One in three adults would now consider working for the NHS because of its response to the Covid-19 outbreak, a survey published this week has revealed.
The YouGov and Sheffield Hallam University poll found that more than a third (36%) of 2,507 UK respondents would be willing to work in an NHS healthcare role after seeing the dedication of workers during the Covid-19 pandemic.
The results come as Sheffield Hallam reports a 16% increase in the number of nursing and midwifery course applications compared to the same period last year. It also follows the Government’s announcement this month that it would fund an extra 5,000 places on university healthcare courses.
However, Dr Christopher Low, associate dean for the College of Health, Wellbeing and Life Science at Sheffield Hallam University called on the Government to become ‘even more ambitious’ in its efforts to boost the NHS workforce.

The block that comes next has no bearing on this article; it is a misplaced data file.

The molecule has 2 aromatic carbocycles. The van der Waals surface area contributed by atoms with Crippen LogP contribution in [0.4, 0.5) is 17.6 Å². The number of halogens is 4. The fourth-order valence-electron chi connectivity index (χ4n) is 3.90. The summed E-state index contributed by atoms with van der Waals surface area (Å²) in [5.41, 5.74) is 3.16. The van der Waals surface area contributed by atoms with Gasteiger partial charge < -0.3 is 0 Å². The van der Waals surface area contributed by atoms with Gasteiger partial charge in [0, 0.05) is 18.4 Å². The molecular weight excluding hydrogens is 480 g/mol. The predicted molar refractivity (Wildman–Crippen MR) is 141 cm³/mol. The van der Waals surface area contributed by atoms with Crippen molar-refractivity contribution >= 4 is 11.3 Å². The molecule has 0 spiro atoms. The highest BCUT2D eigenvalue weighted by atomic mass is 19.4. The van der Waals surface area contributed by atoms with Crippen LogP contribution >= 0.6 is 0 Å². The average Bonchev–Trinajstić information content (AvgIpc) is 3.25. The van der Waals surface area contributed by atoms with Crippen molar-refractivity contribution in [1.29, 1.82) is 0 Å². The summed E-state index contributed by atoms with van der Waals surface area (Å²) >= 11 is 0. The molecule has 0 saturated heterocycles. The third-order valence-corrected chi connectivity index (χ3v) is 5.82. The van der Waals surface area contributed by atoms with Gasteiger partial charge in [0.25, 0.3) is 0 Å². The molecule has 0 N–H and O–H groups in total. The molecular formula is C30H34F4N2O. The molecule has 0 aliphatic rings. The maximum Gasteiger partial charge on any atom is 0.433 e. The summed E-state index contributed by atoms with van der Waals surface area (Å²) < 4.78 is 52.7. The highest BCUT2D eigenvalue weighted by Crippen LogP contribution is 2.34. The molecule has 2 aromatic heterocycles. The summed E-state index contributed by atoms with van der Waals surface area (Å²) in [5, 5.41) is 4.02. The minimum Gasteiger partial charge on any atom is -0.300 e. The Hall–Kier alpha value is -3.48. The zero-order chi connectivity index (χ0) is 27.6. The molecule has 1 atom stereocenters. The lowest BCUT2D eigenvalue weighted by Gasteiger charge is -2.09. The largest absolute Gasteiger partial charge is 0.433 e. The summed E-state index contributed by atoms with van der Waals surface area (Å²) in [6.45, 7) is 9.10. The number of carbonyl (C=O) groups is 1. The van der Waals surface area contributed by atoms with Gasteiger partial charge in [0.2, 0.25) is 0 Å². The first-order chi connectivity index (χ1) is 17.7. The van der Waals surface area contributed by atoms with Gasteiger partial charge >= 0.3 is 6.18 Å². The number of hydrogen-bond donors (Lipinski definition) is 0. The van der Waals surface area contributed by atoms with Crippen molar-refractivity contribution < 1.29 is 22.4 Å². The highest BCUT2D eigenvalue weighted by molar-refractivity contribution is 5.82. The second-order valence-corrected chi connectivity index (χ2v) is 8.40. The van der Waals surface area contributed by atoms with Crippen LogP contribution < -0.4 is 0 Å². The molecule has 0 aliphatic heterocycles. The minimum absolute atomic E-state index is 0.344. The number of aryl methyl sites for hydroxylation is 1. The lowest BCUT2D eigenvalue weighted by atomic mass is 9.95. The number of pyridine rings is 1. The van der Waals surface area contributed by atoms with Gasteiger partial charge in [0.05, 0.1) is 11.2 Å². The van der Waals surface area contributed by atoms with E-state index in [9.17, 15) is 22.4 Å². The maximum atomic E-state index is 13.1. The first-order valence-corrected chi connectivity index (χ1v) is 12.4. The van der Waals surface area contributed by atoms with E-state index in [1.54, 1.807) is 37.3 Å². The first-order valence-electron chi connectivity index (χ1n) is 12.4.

He continued: ‘This is a moment to transform the NHS; to bring together health and social care to create a truly national, high-quality regulated and integrated care system with responsibility for every aspect of the nation’s health; and to outline a long-term workforce plan to achieve this transformational goal.’
The YouGov survey’s younger respondents, aged 16 to 24, felt particularly encouraged to start an NHS career with 43% saying they had been inspired by the actions of its workforce.
In addition, almost a quarter (24%) of adults said the public celebration and recognition the NHS has received during the outbreak means they would now be willing to work for the NHS.
Dr Low added: ‘The groundswell of support and recognition for those on the NHS frontline is becoming a clarion call to the huge number of highly motivated young people who value a career that gives them the opportunity to make a real contribution to society.’